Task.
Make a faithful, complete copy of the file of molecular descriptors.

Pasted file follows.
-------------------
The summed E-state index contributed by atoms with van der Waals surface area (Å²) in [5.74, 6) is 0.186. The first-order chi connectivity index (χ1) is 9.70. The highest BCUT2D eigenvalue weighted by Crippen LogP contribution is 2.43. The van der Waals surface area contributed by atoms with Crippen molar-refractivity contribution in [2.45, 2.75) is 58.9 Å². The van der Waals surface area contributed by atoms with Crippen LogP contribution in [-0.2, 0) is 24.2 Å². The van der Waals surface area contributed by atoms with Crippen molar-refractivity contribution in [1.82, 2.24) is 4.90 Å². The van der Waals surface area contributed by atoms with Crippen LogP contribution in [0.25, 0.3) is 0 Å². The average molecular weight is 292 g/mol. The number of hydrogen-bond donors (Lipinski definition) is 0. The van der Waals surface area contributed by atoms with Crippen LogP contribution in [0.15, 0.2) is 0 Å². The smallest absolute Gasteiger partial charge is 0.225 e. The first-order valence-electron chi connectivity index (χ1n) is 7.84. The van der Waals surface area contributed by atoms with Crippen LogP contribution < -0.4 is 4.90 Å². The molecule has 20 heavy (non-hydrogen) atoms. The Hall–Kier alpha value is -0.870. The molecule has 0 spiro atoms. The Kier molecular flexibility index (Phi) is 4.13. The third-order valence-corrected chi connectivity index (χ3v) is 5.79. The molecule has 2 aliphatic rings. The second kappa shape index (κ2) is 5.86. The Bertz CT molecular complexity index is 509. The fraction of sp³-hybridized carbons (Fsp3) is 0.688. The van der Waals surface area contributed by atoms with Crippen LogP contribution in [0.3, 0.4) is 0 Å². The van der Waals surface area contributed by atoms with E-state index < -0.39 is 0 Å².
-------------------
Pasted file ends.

The summed E-state index contributed by atoms with van der Waals surface area (Å²) in [5.74, 6) is 0.186. The first-order chi connectivity index (χ1) is 9.70. The highest BCUT2D eigenvalue weighted by Crippen LogP contribution is 2.43. The van der Waals surface area contributed by atoms with Crippen molar-refractivity contribution in [2.45, 2.75) is 58.9 Å². The van der Waals surface area contributed by atoms with Crippen LogP contribution in [-0.2, 0) is 24.2 Å². The van der Waals surface area contributed by atoms with Crippen molar-refractivity contribution in [1.82, 2.24) is 4.90 Å². The van der Waals surface area contributed by atoms with Crippen LogP contribution in [0.25, 0.3) is 0 Å². The average molecular weight is 292 g/mol. The number of hydrogen-bond donors (Lipinski definition) is 0. The van der Waals surface area contributed by atoms with Crippen LogP contribution in [0.15, 0.2) is 0 Å². The smallest absolute Gasteiger partial charge is 0.225 e. The first-order valence-electron chi connectivity index (χ1n) is 7.84. The van der Waals surface area contributed by atoms with Crippen LogP contribution < -0.4 is 4.90 Å². The molecule has 20 heavy (non-hydrogen) atoms. The Hall–Kier alpha value is -0.870. The molecule has 0 spiro atoms. The Kier molecular flexibility index (Phi) is 4.13. The third-order valence-corrected chi connectivity index (χ3v) is 5.79. The molecule has 2 aliphatic rings. The second kappa shape index (κ2) is 5.86. The Bertz CT molecular complexity index is 509. The fraction of sp³-hybridized carbons (Fsp3) is 0.688. The van der Waals surface area contributed by atoms with Crippen LogP contribution in [0.3, 0.4) is 0 Å². The van der Waals surface area contributed by atoms with E-state index < -0.39 is 0 Å².